Tag Archives: Sue Johnston

It Looks Like I Have a Crime to Solve…

Today while I was sat at my desk work, work, working away, I had a random text message from my neighbour. She was rather worried as she has signed for something for Sumci Salidge at our address and it looked a bit dodgy as it was covered in evidence tape. My mind went into overdrive. Firstly I wondered if I had done anything really naughty that the law could be after me for. Then I wondered if my divorce papers were finally here. Then I started thinking of the movie Seven and that scene with that  box. I then had a meeting and forgot about it until I got home.

Indeed it was a box that was covered in evidence tape which said ‘Do Not Open’, which of course made me want to open it…

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So I did…

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Well, I couldn’t believe my eyes when I saw all the evidence bags – I was in my element! I should here explain that my dream job, had I finished my A-Levels and gone to university after, would have been to become a Criminal Psychologist or Profiler. You know like Sue Johnston in Waking The Dead, the person who they call in when they want to work out who the killer might be, what their personality, predilections and motives might be. I would have found it fascinating. (Instead I have ended up working in events and business tourism with a sprinkling of booky delight.) So to get this box was just too much.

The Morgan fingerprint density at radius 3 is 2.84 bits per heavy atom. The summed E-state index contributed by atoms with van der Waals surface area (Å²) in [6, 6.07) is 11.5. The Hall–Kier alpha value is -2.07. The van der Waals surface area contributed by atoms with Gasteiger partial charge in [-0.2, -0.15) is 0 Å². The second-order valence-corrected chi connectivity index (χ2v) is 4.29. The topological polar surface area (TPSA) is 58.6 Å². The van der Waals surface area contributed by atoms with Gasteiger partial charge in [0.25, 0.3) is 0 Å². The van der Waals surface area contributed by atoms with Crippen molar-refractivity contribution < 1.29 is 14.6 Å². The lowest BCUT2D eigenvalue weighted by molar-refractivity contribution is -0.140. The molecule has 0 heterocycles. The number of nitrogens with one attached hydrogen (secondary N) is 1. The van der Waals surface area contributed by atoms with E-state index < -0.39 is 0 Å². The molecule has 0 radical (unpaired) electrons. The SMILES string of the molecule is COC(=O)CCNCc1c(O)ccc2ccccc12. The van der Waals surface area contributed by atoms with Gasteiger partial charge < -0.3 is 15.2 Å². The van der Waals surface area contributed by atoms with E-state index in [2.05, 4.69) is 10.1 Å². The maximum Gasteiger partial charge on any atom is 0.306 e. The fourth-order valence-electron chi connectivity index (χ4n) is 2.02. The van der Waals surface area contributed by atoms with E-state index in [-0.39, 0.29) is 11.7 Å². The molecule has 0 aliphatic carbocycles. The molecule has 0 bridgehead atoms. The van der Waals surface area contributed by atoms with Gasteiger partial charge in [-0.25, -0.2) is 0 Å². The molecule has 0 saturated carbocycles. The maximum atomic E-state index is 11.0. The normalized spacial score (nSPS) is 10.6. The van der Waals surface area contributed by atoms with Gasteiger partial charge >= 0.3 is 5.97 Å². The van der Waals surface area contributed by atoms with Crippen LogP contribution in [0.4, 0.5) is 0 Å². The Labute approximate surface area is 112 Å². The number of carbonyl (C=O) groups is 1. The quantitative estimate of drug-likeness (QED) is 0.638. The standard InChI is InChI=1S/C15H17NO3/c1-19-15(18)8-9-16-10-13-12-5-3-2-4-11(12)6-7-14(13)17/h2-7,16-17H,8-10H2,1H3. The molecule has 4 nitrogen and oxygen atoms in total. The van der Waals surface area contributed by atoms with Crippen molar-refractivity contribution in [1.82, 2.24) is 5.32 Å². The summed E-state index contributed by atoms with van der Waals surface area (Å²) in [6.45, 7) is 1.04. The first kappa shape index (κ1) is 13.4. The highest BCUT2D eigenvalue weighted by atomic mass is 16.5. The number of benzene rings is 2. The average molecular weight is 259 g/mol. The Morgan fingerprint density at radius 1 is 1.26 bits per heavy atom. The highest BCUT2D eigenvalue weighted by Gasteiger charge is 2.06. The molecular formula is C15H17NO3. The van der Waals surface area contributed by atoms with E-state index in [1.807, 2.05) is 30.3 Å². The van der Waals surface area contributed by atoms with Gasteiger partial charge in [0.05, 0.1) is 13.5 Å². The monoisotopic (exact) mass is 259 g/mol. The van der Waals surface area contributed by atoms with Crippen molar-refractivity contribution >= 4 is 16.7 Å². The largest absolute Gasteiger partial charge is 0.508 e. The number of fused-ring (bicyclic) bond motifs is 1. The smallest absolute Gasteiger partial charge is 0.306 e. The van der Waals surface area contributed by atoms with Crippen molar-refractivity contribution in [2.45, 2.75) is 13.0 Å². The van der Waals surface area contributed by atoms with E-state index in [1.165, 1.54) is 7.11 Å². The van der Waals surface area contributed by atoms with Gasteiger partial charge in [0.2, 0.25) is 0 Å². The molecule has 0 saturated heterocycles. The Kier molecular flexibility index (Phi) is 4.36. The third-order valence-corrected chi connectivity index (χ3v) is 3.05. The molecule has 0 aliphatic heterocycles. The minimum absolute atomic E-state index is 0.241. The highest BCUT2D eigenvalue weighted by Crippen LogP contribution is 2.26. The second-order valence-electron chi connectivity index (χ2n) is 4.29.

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There is dust and a brush for finger printing, a blue light torch for looking for blood stains (see I know what I am talking about), a magnifying glass, seven cents, a USB stick and various files and clues. This is all for the sampler of the new novel Flesh and Blood by Patricia Cornwell, which as you read you must refer to the numbered evidence and make sense of it all. So actually being a detective as you go, amazing. I cannot wait. I haven’t started yet, but plan on giving it a whirl over the weekend. I will report back in the next week or so…

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Boxing Day Books (The Savidge Reads Advent Winners)

Hello one and all, I do hope you have a lovely Christmas Day? Thank you for your festive wishes. Mine was very nice; I had goose for the first time and found it rather delicious. I have also been playing card games (mainly spite and malice, which my thirteen year old sister has been teaching me), scrabble, drinking rather a lot and worn my party hat all day long. Oh and I had presents, no books but I got a really funky set of psychedelic proper chef knives for my new pad (I am moving at the end of Jan, oh the books are going to have to be sorted), lots of Jelly Belly – too many is never enough and my favourite present so far has been three pairs of Mr Men lounge pants (Messy, Tickle and Bump) so there was one present with a literary twist. I have been reading but not as much as I would have expected, that is normally left for today, Boxing Day, my favourite Christmas Day.